Windows 10 file associations and ShellExecute("edit"...

  • When using a third-party program, how do I make it open .txt files in Notepad++ instead of in Notepad? According to the program creators, it opens text files using the command
    ‘ShellExecute(“edit”…’, which apparent defaults to notepad, even thought my WIndows 10 had .txt associated with Notepad++

    Opening a .txt file on the desktop opens Notepad++ correctly.

    I have been told that it is a question of some registry editrs, but Google won’t tell me which.

  • As I mentioned in another thread, my registry associates .txt with the HKCR\txtfile key; yours may be different: you can look in HKCR\.txt to determine the right association for your machine. Assuming my setup:

    You’ll notice the three keys “open”, “print”, and “printto”: mine does not have an “edit” key. So if they are really using the hardcoded “edit” key, rather than the default action (listed here as HKCR\txtfile\shell:(Default)=open), then it’s a poor choice on their part, because there is no guarantee that the “edit” key exists for a given association on a given machine.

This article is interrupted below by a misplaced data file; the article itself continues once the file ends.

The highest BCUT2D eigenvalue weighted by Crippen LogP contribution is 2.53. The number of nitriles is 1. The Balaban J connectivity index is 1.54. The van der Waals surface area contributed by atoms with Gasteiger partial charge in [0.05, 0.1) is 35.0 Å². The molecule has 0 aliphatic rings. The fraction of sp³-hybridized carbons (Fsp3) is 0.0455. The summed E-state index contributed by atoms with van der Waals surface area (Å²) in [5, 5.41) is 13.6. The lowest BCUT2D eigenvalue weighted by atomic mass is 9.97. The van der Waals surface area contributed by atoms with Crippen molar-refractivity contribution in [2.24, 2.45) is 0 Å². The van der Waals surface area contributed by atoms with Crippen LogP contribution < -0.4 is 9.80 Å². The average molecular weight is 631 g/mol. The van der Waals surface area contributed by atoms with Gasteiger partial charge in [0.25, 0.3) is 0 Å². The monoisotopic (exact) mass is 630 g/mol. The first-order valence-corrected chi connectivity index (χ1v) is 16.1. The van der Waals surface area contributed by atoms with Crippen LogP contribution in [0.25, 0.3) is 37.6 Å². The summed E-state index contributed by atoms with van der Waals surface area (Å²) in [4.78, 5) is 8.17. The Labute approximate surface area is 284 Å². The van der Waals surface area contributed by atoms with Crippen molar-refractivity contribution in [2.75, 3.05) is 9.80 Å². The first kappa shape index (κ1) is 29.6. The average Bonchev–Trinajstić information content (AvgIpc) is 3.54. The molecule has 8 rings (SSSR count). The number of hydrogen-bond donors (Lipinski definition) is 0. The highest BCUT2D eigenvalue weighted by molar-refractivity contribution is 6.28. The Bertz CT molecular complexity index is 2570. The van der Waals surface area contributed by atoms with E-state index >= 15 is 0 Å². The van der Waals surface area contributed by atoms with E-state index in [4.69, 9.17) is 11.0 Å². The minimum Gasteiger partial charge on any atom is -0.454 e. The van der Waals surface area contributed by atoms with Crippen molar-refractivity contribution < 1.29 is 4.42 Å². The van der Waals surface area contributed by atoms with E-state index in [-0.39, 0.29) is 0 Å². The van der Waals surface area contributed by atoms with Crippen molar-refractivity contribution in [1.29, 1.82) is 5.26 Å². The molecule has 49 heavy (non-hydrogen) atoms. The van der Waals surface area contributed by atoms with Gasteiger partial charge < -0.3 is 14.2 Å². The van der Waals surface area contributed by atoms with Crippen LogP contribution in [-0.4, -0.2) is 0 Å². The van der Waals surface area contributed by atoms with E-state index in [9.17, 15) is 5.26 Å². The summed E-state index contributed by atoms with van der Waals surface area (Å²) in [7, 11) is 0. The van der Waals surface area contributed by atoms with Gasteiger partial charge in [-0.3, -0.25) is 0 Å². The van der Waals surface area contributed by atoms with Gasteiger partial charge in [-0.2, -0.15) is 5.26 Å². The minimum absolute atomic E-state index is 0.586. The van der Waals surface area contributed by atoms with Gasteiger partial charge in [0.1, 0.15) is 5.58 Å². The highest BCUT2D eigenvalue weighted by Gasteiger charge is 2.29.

!!WARNING!! What I am about to explain involves editing the registry. This has associated risk, and should only be followed if you understand everything said, and are willing to take all responsibility for any change in behavior that occurs in your system. I make no guarantee or waranty regarding the effectiveness or safety of the following. (If your computer stops working, or doesn’t work the way you want it to, it’s not my fault.) Use at your own risk.

    You may be able to work around their choice. Right click on shell, select New Key = edit. Right click on edit, select New Key = command. Left click on open > command, double click on (Default), and copy the path to NPP (if your default isn’t “open”, but some other key, then use the command from that key, instead); left click on edit > command, double click on (Default), and paste the path to NPP. Exit the registry editor. (Some people say that they need to reboot, or at least log out and back in, or perform other similar actions to make sure the registry has fully updated… but my guess is just closing the registry editor and closing/reopening the third-party program will be sufficient.) In general, this should create the new “edit” action, which will execute the same command that the “open” action executes.

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